(Co-founders – Luke Mostert, left and Karl Nchite, right)
Young African Catalysts (YAC), a first-of-its-kind venture ecosystem, has exited its private pilot phase, a year since its inception. Their tech-enabled ecosystem and venture fund leverage data and community to democratise access to the African venture ecosystem and enable young Africans to upskill, find jobs, and unlock investment.
Founded by Luke Morsert, Head of Investments at eminent Pan-African fund, Future Africa, and Karl Nchite, former investor and Impact Lead at Dutch impact fund, Goodwell Investments, YAC started as a way to ignite collaboration amongst leading young Africans in the venture ecosystem. In just over a year, its invite-only VC community grew to include the foremost investors, under the age of 35, from the 50 premier venture capital funds across Africa, as well as internally share over 250 startup funding deals. Their meteoric rise has seen the founders invited to speak on African venture capital globally at Oxford, Harvard, and Columbia business schools, as well as the Global Impact Investing Network. Moreover, the pair have led over a dozen startup investments in countries ranging from Egypt to Mozambique.
According to co-founder Luke Mostert, “Given the nascent nature of the venture ecosystem in Africa, established, older stakeholders tend to hold a competitive advantage. At Young African Catalysts, we are looking to empower first-time operators, first-time founders, and first-time venture capitalists with the infrastructure to ignite their journeys.”
Exiting the pilot phase
After 15 months in pilot, YAC now seeks to disrupt the limited and exclusionary hiring landscape in the venture ecosystem with their Aspiring YAC Fellowships, which are targeted at young professionals looking to break into venture capital or startup operator roles respectively.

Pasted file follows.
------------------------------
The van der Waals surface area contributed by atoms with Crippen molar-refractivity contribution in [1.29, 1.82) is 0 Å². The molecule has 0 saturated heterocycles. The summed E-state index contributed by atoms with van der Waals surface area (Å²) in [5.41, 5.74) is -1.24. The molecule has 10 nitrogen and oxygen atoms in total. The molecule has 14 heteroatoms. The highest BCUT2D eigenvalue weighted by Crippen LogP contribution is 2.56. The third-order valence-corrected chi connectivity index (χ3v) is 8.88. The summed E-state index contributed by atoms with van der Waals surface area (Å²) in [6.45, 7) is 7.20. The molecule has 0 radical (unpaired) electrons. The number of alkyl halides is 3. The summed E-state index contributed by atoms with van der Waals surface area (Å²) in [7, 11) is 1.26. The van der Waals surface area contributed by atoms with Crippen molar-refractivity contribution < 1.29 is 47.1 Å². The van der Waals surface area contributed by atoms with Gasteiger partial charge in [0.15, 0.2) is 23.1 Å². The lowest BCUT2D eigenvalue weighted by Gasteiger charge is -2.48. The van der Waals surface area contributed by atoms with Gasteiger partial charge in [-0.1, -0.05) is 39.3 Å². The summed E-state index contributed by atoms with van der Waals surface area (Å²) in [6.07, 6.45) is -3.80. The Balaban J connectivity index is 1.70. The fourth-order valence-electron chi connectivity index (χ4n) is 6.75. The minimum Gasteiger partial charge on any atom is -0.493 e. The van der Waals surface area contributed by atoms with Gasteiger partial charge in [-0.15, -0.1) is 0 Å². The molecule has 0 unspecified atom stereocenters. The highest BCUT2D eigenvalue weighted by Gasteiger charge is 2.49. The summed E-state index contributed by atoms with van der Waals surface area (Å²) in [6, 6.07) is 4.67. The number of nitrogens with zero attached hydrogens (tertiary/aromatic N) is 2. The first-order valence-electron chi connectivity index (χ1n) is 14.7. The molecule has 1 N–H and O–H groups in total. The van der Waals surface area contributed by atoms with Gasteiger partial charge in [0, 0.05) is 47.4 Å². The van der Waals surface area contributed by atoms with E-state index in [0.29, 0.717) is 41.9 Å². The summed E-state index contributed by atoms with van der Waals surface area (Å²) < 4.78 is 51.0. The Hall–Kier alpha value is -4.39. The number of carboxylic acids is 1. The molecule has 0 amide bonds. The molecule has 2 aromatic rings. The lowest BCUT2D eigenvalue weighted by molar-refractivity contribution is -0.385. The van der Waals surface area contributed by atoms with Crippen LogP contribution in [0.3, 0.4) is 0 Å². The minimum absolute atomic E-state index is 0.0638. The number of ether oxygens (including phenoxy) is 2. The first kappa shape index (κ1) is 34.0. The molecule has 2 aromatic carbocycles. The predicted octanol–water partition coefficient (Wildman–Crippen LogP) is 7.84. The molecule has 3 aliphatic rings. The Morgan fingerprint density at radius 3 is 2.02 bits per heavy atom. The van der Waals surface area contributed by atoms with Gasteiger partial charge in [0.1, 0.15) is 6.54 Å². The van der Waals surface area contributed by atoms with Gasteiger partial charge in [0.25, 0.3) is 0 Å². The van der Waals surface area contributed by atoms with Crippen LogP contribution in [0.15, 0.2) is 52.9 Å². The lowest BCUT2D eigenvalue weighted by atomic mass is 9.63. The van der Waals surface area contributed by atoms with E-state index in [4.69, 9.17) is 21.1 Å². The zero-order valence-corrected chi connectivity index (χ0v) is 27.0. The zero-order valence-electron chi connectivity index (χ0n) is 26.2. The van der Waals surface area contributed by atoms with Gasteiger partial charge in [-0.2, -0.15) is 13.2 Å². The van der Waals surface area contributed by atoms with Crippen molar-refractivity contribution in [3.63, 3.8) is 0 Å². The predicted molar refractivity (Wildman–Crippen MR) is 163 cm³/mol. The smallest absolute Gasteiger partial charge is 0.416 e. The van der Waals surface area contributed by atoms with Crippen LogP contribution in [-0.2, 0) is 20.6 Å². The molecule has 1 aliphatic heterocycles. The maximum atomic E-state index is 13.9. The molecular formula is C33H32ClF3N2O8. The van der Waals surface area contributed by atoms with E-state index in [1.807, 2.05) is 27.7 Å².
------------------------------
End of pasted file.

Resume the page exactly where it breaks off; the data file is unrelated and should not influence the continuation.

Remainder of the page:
Their first cohort will be in the VC space, with the curated program spread across eight weeks and taught by existing Young African Catalysts. The Aspiring YAC Fellowship will include bi-weekly lectures covering modules such as pitch deck analysis, financial modelling, valuations, and founder etiquette. Uniquely, Fellows will work on real-world investments directly from both YAC’s venture scouting wing as well as the YAC Venture Fund, which will offer practical experience for them on their educational journey.
After completing the programme, select Aspiring YAC Fellows will be offered 3-month internships with partner VCs with the mutual option for full-time employment thereafter. Speaking on this, Karl Nchite (Co-founder & CEO) says “YAC provides a first-of-its-kind experience that we believe can benefit emerging talent interested in the African ecosystem. Through our vocational fellowships, aspiring fellows have the opportunity to learn from leading African venture capitalists and work collaboratively with African startup founders currently raising capital. This is unique in the fellowship landscape as it allows aspiring talent to learn directly from the professionals that they aspire to emulate. In essence, we’re building the ‘On Deck’ of Africa, but better, and doing so for Africans and by Africans.”
The YAC Fund
Set to launch in H2, the Young African Catalysts Fund I leverages the YAC ecosystem’s community and data to invest between $25,000 and $100,000 tickets in startups that facilitate the development of jobs and infrastructure for the next generation of Africans. This includes startups in talent development, the digital economy, and green solutions.
Young African Catalysts Inc has been entirely self-funded to date, while the YAC Fund I is actively accepting investments.
To learn more about YAC or apply for the Aspiring YAC VC Fellowship, visit their website.